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Security - Taking Care of Business

What if a bank took protecting your business as seriously as you do? Welcome to the fraud squad.

Your business's best defense against fraud is YOU – we encourage you to learn as much as you can so that you can recognize red flags and fight fraud. A quick tip is to be more suspicious... Ask questions about unsolicited emails containing links or attachments, verify requests for information, and confirm changes to existing data. Protecting your business is the best way to continue taking care of business.

Learn more about fraud and scams at one of our community fraud seminars!

Business Email Compromise

Email accounts, both personal and business, are often targeted by scammers as a way of taking over your computer or device, installing hidden spyware, or tricking you into giving up your personal identifying information. Some hackers may try to take over your accounts altogether.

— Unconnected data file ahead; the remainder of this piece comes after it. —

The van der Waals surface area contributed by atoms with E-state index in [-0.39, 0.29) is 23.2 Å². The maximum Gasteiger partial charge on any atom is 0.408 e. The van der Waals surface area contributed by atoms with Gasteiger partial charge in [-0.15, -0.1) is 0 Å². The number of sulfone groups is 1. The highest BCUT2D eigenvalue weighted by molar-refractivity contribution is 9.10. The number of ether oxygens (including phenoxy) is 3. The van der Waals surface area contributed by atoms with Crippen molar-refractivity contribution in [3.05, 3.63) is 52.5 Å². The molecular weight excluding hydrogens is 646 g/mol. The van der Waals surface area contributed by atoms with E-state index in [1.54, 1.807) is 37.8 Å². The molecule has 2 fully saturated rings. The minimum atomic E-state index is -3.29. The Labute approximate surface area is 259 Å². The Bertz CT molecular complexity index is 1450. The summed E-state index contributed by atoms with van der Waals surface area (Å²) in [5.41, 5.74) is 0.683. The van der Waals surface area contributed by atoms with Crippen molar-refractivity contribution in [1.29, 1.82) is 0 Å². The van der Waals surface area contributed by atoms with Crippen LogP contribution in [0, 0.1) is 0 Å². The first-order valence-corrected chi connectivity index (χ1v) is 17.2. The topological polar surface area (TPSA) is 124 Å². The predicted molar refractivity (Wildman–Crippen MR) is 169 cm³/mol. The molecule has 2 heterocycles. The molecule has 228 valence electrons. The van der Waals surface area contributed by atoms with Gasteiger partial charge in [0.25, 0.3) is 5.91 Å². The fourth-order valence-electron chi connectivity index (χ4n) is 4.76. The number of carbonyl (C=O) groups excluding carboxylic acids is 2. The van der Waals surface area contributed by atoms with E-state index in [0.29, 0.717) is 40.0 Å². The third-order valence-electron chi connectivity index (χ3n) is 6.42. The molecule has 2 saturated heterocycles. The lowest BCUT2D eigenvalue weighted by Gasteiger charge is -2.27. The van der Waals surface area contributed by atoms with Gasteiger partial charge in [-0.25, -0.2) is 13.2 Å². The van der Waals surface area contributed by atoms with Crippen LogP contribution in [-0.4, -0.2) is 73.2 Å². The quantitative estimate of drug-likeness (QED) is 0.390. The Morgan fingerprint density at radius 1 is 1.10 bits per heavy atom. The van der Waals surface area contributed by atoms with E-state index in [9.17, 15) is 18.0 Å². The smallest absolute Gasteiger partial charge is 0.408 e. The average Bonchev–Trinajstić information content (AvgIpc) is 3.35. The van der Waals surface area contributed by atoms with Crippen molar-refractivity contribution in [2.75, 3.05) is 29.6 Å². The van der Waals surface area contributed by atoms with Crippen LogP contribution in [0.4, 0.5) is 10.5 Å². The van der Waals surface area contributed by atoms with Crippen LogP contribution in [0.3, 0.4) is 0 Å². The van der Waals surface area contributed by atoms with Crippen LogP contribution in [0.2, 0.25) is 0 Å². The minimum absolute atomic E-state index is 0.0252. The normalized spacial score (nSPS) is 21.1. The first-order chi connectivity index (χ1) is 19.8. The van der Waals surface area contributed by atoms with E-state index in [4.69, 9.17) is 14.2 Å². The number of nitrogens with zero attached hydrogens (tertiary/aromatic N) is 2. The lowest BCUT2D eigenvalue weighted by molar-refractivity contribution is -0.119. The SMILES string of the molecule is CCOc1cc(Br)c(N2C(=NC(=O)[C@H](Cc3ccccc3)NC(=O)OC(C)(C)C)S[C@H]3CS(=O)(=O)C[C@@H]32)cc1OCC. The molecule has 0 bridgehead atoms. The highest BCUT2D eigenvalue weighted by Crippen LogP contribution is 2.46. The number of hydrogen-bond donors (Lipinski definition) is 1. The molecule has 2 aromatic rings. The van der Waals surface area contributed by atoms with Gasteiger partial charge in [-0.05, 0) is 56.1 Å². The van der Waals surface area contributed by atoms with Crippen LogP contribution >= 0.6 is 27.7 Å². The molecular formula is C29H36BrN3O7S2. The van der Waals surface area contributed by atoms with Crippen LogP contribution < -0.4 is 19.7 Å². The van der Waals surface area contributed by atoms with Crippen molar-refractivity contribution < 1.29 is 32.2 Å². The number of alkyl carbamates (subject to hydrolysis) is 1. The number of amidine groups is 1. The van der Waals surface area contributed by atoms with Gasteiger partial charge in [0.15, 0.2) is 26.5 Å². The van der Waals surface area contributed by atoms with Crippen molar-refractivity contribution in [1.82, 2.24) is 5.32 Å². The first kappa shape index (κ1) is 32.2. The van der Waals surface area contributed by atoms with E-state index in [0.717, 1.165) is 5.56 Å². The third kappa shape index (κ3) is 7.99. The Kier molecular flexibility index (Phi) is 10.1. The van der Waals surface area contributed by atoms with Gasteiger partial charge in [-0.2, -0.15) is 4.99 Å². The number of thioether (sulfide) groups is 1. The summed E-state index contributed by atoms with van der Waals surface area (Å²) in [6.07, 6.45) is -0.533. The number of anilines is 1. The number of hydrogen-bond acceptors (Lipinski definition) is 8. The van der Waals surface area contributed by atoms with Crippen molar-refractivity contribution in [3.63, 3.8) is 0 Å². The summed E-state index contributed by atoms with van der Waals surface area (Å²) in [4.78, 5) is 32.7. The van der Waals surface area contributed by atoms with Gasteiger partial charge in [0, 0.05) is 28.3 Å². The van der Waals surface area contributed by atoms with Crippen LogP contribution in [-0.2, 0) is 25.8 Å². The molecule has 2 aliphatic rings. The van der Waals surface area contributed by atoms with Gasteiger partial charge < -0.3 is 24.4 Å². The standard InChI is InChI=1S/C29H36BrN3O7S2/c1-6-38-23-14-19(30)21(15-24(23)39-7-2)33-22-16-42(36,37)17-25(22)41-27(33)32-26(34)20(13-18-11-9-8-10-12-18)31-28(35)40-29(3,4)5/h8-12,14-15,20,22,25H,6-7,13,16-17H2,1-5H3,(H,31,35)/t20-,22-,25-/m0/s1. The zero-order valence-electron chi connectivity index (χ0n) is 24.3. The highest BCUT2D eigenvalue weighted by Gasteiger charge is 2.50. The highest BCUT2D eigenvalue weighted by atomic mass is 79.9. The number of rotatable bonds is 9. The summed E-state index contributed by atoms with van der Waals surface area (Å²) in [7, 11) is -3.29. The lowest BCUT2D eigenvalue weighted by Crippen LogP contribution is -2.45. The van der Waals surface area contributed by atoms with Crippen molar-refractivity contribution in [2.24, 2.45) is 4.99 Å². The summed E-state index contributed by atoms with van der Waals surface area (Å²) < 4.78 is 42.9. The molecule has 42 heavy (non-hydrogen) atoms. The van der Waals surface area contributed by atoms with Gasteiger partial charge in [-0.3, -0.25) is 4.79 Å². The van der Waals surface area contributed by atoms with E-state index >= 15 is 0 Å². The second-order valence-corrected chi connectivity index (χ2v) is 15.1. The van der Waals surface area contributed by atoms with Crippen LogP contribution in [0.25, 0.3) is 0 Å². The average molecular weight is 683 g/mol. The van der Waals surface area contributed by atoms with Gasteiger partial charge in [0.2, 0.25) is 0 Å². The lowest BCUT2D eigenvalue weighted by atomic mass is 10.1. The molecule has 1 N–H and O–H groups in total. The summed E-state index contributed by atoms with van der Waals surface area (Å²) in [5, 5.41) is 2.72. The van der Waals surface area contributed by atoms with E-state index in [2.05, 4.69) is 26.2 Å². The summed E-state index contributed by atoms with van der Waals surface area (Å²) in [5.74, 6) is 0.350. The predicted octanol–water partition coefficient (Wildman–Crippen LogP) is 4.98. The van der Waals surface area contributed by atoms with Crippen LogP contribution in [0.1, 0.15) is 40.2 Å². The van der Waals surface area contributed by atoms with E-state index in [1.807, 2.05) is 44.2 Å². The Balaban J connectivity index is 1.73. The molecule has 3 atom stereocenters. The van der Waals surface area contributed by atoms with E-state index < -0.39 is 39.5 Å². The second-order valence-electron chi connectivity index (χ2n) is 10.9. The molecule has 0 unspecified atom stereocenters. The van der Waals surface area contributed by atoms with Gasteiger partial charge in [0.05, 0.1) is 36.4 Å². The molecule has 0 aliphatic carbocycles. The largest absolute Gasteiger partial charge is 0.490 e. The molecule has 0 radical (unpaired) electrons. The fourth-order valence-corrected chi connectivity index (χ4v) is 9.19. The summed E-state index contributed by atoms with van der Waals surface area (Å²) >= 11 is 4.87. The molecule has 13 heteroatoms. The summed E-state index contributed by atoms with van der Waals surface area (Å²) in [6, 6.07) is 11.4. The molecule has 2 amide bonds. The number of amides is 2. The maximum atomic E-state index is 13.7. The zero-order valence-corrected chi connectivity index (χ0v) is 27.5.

Fraudulent emails may seem to come from reputable sites but carry bad links taking you to fake login sites or attachments that install unwanted software. These bad emails will often have typos or a sense of urgency and could target a business or an individual.

Stay alert to warning signs that your business email accounts are at risk:

  • Emails with typos in the sender, body, or links.
  • Unsolicited emails asking you to update or verify account information.
  • You can't log into your email account.